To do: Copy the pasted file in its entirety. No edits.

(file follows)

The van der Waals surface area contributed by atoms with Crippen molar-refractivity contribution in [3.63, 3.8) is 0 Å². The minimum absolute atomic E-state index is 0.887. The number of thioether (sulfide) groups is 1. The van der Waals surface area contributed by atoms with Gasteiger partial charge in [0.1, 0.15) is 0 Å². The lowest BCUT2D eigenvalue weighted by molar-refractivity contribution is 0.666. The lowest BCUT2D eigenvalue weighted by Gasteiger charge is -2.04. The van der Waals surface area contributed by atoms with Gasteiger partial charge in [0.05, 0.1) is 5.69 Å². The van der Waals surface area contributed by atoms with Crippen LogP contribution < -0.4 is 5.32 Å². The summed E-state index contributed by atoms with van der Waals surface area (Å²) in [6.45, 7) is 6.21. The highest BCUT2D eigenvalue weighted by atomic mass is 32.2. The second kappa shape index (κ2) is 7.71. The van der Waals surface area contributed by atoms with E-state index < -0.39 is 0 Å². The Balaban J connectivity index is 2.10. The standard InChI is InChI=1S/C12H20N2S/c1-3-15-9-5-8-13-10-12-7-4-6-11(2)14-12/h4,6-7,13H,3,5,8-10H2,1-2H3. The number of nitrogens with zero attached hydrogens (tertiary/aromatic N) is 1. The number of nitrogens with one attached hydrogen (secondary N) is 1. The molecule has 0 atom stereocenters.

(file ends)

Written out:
The van der Waals surface area contributed by atoms with Crippen molar-refractivity contribution in [3.63, 3.8) is 0 Å². The minimum absolute atomic E-state index is 0.887. The number of thioether (sulfide) groups is 1. The van der Waals surface area contributed by atoms with Gasteiger partial charge in [0.1, 0.15) is 0 Å². The lowest BCUT2D eigenvalue weighted by molar-refractivity contribution is 0.666. The lowest BCUT2D eigenvalue weighted by Gasteiger charge is -2.04. The van der Waals surface area contributed by atoms with Gasteiger partial charge in [0.05, 0.1) is 5.69 Å². The van der Waals surface area contributed by atoms with Crippen LogP contribution < -0.4 is 5.32 Å². The summed E-state index contributed by atoms with van der Waals surface area (Å²) in [6.45, 7) is 6.21. The highest BCUT2D eigenvalue weighted by atomic mass is 32.2. The second kappa shape index (κ2) is 7.71. The van der Waals surface area contributed by atoms with E-state index < -0.39 is 0 Å². The Balaban J connectivity index is 2.10. The standard InChI is InChI=1S/C12H20N2S/c1-3-15-9-5-8-13-10-12-7-4-6-11(2)14-12/h4,6-7,13H,3,5,8-10H2,1-2H3. The number of nitrogens with zero attached hydrogens (tertiary/aromatic N) is 1. The number of nitrogens with one attached hydrogen (secondary N) is 1. The molecule has 0 atom stereocenters.